Senator Beth Bye, one of the early supporters of the RFQ effort and an architect of key legislation that empowered municipalities to develop their own internet networks, stated, “This is a big day for Connecticut. Our municipalities are joining together to bring affordable, ultra-high speed internet to Connecticut. Our innovation economy requires this tool to grow and be competitive on a global scale.” She added that the response from the state’s municipalities has been “simply extraordinary.”

    “This overwhelming response proves that Connecticut is ready to become the first gigabit state – sending a message to the market that we want a competitive utility landscape that fuels economic development, saves money for consumers and encourages businesses to put down roots here,” Comptroller Lembo said. “I commend municipal leaders for recognizing the importance of this consumer and economic development initiative. Gigabit broadband service will be a superhighway for Connecticut researchers, schools, businesses large and small, and every household. It will be the ultimate economic assistance incentive program because it would reward all business and industries, new ones and those already established here, with a superior infrastructure and an open door. In other areas of the country and in nations across the globe, development of gigabit networks is spurring innovation, attracting economic development, and improving service while reducing costs for broadband consumers.”

    "Connecticut has a long, proud history of innovation, and today we are leading again by taking an important step toward becoming the first gigabit state in the nation. This state-of-the-art information infrastructure will be an enormous asset to Connecticut's high-tech businesses and world-class research institutions, and a great convenience for state residents," said state Senator Martin M. Looney (D-New Haven), another Senate champion of the project.

    Ben Barnes, Secretary of the Office of Policy and Management, also noted the economic development potential of the project, stating, “This exciting new program can help create jobs in Connecticut. The participating municipalities deserve praise for seeing its promise and joining the effort.”

    The following 46 municipalities form the consortium of state municipalities supporting the RFQ, as of December 12, 2014:

    Avon

    Barkhamsted

    Berlin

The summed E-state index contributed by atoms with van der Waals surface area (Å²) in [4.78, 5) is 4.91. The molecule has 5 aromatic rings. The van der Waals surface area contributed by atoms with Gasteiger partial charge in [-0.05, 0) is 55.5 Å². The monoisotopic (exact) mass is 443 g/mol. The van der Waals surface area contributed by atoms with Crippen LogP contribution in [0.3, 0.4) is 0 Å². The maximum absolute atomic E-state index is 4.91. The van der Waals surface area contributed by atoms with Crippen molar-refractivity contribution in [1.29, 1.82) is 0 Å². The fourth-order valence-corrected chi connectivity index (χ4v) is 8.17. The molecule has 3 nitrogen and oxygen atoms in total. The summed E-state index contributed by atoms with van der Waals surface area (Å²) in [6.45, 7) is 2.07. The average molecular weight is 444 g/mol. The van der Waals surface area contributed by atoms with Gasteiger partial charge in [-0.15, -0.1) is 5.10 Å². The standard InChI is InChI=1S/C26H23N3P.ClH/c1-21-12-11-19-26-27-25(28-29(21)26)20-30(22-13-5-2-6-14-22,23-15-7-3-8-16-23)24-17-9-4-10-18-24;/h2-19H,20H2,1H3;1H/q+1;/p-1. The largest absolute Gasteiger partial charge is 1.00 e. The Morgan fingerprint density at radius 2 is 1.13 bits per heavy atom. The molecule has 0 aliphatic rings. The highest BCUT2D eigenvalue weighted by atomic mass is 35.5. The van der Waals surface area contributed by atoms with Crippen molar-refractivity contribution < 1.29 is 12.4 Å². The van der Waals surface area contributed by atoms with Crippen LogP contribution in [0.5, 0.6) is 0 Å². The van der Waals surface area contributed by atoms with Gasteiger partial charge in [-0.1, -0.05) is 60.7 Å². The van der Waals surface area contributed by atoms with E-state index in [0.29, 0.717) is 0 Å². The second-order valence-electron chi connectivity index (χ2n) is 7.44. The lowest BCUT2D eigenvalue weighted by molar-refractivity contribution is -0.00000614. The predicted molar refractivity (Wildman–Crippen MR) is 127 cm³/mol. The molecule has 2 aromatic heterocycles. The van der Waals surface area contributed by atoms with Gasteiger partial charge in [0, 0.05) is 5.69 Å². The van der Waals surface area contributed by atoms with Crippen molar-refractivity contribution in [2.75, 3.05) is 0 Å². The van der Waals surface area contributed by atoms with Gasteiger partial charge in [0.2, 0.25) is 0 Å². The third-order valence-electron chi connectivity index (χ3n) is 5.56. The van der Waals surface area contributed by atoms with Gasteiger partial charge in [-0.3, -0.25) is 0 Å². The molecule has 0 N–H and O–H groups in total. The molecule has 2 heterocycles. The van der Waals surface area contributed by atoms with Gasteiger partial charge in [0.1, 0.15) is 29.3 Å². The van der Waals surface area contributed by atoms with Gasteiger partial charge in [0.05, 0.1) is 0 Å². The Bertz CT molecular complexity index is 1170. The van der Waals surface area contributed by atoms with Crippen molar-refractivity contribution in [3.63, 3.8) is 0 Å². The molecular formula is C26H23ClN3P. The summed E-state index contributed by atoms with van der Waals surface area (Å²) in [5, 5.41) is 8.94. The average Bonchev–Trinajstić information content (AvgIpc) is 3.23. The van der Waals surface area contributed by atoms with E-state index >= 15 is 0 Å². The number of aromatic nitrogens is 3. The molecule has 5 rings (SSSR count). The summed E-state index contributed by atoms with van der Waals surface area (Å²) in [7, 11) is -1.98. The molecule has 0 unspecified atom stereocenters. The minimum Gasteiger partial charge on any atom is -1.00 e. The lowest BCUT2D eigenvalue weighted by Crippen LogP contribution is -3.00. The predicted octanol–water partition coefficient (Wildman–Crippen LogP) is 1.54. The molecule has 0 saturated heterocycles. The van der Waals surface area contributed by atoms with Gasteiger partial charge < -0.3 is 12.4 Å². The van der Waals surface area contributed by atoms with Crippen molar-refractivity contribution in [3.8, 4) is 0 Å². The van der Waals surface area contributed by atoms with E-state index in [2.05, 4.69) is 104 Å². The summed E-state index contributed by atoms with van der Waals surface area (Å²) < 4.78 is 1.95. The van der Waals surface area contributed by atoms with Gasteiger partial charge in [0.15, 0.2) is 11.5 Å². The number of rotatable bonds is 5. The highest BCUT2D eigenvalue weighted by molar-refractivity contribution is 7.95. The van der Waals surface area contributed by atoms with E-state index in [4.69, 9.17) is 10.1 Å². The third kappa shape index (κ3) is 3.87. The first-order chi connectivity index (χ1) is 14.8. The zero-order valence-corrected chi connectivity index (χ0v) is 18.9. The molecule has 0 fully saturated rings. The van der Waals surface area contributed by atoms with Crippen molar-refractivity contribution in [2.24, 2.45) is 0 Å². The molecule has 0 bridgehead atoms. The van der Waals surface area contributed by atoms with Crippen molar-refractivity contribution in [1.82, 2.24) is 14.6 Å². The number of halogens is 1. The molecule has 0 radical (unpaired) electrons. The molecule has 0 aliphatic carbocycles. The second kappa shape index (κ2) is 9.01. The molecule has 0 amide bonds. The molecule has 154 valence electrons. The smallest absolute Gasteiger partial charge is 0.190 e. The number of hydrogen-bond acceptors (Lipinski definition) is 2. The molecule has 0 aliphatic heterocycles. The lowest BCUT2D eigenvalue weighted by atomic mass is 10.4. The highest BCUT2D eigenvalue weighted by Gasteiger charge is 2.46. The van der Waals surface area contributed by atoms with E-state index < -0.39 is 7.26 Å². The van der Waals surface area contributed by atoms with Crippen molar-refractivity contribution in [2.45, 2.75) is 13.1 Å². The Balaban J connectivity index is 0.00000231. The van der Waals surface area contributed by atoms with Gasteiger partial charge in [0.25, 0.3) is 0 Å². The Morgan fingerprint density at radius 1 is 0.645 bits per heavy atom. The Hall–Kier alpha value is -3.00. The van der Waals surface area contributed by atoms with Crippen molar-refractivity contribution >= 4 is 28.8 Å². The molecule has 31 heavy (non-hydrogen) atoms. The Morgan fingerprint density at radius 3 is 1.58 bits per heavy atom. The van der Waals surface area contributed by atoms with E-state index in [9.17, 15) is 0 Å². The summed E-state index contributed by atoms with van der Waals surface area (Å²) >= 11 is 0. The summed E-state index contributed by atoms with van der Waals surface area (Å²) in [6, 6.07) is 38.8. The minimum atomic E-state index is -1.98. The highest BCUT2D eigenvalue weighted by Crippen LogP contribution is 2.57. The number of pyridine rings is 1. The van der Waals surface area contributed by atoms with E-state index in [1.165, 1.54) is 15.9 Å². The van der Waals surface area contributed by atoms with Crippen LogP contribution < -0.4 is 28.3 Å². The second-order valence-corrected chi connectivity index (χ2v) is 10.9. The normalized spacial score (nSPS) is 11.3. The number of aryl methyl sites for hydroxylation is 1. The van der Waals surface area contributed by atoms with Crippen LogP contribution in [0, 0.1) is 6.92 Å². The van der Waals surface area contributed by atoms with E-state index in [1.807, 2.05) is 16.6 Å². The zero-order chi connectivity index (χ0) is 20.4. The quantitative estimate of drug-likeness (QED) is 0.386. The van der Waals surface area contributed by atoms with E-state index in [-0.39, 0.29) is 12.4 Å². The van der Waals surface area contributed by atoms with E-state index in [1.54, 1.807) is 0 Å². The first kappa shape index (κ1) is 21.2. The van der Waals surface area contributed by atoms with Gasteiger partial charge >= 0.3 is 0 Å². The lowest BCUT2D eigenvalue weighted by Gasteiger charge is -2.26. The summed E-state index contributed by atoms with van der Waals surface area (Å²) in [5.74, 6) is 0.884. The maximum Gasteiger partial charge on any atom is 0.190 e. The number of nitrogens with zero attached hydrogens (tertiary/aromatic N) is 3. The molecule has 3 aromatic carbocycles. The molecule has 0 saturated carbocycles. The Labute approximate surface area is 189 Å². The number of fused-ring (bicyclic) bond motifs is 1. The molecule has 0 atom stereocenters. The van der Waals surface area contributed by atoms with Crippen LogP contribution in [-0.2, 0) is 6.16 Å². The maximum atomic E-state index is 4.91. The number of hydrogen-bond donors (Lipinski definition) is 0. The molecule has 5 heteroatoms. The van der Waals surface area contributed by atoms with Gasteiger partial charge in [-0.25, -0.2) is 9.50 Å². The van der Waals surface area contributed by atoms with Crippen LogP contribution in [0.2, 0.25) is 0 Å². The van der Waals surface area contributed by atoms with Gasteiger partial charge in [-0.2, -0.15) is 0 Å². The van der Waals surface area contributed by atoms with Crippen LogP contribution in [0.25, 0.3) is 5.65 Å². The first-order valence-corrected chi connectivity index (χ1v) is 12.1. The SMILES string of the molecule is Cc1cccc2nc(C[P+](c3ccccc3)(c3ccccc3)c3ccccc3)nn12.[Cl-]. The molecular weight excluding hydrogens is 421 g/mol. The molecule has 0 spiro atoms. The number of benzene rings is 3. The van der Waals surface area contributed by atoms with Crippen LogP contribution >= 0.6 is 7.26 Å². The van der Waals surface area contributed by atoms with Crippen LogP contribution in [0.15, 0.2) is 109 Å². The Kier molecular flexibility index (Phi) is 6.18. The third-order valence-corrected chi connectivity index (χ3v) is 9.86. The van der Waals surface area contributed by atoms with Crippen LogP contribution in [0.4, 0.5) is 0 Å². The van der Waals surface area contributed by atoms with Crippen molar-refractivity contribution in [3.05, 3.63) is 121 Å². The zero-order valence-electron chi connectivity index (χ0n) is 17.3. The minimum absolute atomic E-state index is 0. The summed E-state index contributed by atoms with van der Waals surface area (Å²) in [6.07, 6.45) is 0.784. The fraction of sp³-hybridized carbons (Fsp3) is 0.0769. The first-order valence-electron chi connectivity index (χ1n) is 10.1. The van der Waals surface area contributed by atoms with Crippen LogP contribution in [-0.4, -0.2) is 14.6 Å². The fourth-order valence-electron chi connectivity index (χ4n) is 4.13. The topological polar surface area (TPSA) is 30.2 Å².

Bloomfield

    Branford

    Bridgeport

    Canton

    Colchester

    Danbury

    Durham

    East Haddam

    East Hartford

    Enfield

    Fairfield

    Farmington

    Glastonbury Guilford

    Haddam

    Hartford

    Hebron

    Lisbon

    Madison

    Manchester

    Mansfield

    Meriden

    Middletown

    Milford

    New Haven

    New London

    Norwalk Plainville

    Ridgefield

    Rocky Hill

    Simsbury

    Somers

    South Windsor

    Southington

    Stamford

    Thomaston

    Waterford

    West Hartford

    West Haven

    Westport

    Windham

    Windsor

    Woodbridge

    Proposalsfrom entities interested in partnering with the municipalities are due by 11 am EST January 13, 2015 and must be filed with The City of New Haven purchasing department which is administering and coordinating the RFQ for the municipalities:

    http://www.cityofnewhaven.com/PurchasingBureauOnline/index.asp.

    Questions and comments should be directed to William Vallee, State Broadband Policy Coordinator, at William.Vallee@ct.govor 860-827-2905. Mr. Vallee, who works with the Office of Consumer Counsel, is coordinating the effort for the towns. He indicated that there may well be opportunities for other communities in the future: “We needed to have a cutoff date to allow the potential respondents a month to prepare appropriately targeted proposals or suggestions. Based on the responses that hopefully result from the RFQ and the large number of Connecticut towns that filed addendums, we may have the opportunity to reopen admissions from remaining municipalities.”

    Information related to the RFQ can also be accessed at: http://www.ct.gov/broadband/cwp/view.asp?a=4524&q=525910

    ###



    Contact Name: Laurence Grotheer

    Contact Email: lgrotheer@newhavenct.net

    Contact Phone: 203-946-7660